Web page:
From the top of the cliff, Eko sees the pattern of a question mark on the ground below him. He finds that the ground there has been salted, so that nothing will grow over the landmark. Sure enough, poking the ground with the axe, Eko finds another hatch (our 4th to date (Swan, Arrow, Staff, now Pearl)). This one has external locks and handles, unlike the Swan. An open octagon goes straight down into the earth. The Pearl is full of monitors, on one of which they see Jack walk by! This must be the station from which all the others are observed and recorded... and how the Others have probably been following our group's every move. There's even a computer terminal, possibly the place from which they pretended to be Walt contacting Michael (they could see if he was near the Swan computer). Jack types in the command to print the log of activities. The log has many different numbers, all of which start with 416, and all of which say "accepted." Eko finds empty journals, and Locke finds a working mail tube that goes.... where? He puts his blast door drawing in, and it gets sucked up.

The Pearl Orientation Video

  • Pearl is Station 5 of 6
  • Marvin Candle is in the video, but as Dr. Mark Wickmund this time (wax/wick/candle pattern)
  • It is a monitoring station for observing and recording, for posterity and refinement.
  • Wickmund quotes Karen DeGroot: "Careful observation is the only key to true and complete awareness." Okay, doesn't exactly jive with the observer effect, but okay.
  • Tour of duty in the Pearl is 3 weeks
  • Job is to observe a psychological experiment: watch the people in the Swan, who don't know they are under surveillance, and DON'T KNOW THEY ARE THE SUBJECT OF AN EXPERIMENT. It's what Desmond and Jack both feared and Locke never wanted to entertain - that the button pushers are rats in a maze.
  • The notebooks are for recording every observation. The partners work in 8-hour shifts.\
  • What the Swan people are doing doesn't matter, only that the Swan folks believe their job is of utmost importance.
  • Both of Candle/Wickmund's arms work fine in this video.
  • Completed notebooks get put in the tube, "where they will come directly to us."
  • After the shift, workers need to proceed to the Pala Ferry for transport back to the barracks.
  • Video was copyrighted 1980, same year as the Swan, but the Swan got a film and the Pearl got a videotape. Why?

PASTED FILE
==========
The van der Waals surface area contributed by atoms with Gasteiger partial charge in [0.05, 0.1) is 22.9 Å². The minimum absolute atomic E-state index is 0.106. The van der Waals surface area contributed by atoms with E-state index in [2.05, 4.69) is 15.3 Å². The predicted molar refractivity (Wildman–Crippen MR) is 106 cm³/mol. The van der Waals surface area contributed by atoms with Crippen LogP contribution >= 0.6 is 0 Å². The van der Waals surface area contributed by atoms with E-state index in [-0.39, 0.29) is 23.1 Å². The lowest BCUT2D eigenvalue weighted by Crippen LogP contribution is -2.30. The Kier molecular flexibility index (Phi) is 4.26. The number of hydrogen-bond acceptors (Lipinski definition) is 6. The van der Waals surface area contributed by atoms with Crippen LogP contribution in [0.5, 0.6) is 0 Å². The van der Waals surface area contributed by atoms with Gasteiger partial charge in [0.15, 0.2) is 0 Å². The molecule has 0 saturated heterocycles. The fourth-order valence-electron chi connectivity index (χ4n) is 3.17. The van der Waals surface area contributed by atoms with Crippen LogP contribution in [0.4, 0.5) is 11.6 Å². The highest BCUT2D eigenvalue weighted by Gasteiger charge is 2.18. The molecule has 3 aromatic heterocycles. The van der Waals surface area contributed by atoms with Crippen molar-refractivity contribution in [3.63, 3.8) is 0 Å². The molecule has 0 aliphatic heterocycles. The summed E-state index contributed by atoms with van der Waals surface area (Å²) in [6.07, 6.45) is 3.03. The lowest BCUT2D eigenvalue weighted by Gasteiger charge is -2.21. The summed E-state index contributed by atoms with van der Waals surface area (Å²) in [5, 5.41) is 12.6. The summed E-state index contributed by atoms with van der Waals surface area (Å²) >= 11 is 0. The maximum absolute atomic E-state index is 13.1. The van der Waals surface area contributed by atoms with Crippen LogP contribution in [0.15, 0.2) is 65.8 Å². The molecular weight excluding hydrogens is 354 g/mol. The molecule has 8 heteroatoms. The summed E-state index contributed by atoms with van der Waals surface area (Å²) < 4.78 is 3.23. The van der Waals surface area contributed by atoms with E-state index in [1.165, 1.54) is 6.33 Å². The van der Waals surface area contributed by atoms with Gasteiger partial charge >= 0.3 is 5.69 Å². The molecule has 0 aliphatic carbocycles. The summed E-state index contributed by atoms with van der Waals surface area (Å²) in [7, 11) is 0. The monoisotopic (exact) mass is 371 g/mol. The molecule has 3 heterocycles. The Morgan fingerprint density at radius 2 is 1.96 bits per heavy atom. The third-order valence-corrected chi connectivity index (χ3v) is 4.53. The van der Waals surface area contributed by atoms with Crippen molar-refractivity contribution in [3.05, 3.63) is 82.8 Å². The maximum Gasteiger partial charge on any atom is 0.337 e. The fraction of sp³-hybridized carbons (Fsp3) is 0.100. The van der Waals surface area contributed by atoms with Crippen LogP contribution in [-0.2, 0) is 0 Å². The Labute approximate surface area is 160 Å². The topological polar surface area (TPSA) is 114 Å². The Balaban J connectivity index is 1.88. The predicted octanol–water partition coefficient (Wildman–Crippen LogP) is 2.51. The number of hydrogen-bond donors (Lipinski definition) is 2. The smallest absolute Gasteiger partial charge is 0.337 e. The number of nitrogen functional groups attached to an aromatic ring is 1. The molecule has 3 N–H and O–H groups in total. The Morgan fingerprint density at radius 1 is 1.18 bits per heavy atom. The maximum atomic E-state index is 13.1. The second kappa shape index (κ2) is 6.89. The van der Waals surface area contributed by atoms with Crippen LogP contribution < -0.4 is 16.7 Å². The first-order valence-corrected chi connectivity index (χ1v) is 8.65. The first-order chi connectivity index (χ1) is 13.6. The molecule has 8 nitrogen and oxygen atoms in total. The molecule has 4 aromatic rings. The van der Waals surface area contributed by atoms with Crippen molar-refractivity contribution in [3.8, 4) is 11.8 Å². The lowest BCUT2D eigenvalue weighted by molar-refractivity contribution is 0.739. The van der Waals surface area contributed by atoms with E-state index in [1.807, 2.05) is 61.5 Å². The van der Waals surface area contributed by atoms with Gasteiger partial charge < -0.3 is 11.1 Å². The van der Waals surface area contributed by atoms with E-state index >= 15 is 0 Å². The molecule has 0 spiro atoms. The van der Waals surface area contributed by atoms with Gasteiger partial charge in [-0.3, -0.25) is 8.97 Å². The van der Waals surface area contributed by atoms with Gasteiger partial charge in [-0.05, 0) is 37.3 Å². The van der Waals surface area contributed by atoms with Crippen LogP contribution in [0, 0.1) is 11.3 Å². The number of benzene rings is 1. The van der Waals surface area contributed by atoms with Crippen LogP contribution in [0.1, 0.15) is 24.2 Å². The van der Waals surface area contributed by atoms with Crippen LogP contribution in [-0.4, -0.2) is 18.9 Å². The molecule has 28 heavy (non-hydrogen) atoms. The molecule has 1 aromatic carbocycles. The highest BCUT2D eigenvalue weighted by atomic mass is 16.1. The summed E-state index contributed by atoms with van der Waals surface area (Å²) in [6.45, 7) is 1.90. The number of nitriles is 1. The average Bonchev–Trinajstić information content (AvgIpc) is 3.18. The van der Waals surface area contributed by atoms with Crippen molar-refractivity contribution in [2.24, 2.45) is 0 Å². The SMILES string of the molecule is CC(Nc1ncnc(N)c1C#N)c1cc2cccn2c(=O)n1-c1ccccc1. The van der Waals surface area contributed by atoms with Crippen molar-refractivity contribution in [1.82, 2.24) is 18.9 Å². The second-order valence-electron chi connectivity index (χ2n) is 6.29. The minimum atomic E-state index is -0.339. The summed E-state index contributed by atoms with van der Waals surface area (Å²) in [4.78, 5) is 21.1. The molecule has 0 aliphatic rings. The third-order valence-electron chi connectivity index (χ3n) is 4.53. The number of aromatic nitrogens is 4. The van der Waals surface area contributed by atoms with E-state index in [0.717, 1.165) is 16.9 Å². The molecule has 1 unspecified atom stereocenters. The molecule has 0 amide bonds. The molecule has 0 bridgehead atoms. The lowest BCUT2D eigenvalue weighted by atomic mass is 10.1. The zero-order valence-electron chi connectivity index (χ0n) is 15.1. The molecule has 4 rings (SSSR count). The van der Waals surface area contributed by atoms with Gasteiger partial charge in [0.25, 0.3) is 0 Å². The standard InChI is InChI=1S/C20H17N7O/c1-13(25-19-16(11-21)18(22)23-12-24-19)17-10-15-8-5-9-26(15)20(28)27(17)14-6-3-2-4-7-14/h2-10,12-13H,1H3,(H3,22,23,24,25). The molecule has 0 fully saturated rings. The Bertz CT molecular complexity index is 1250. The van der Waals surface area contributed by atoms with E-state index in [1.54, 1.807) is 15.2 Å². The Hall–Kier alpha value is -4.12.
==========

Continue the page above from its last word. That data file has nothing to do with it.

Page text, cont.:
This time, John does NOT want to watch the tape again. He and Eko get completely different vibes off of the video. John feels like he has been suckered and wasted his time, Eko feels like his work of pushing the button is now more important than ever: "The reason to do it, to push the button, is not because we are told to in a film. We do it because we believe we are meant to." Theological and biblical implications abound.

With her last words, Libby names Michael. But Jack and Hurley interpret her as only being concerned for him. Jack assures her Michael made it, he's all right.

Back before Michael went on his Walt hunt, he knocked Locke out, and got some final directions from "Walt" through the computer. Come north until he finds some big rocks, one with a hole in the middle near the beach. On his journey, he came across a grubby Other. Thinks he gets the drop on him, but he's walked into a trap. We see the 7 shots that Jack and the tracking party heard. Tom downs Michael with a sling. That night, Tom and Co. are keeping Michael when they also bring Kate in, having found her. Michael is gagged, Alex - who we get to see this time - is there with Kate. Then we get a new view of the whole scene with Tom, Jack, Locke and Sawyer again. Alex assures Kate that "It's okay, he's just delivering a message. He has to scare your friends to do it." Alex didn't actually bring Kate out when asked. She asked another Other to do it so she could ask Michael if Claire was okay and if she had the baby. After the showdown, Alex apologizes to Michael, then slams him with the butt of her rifle.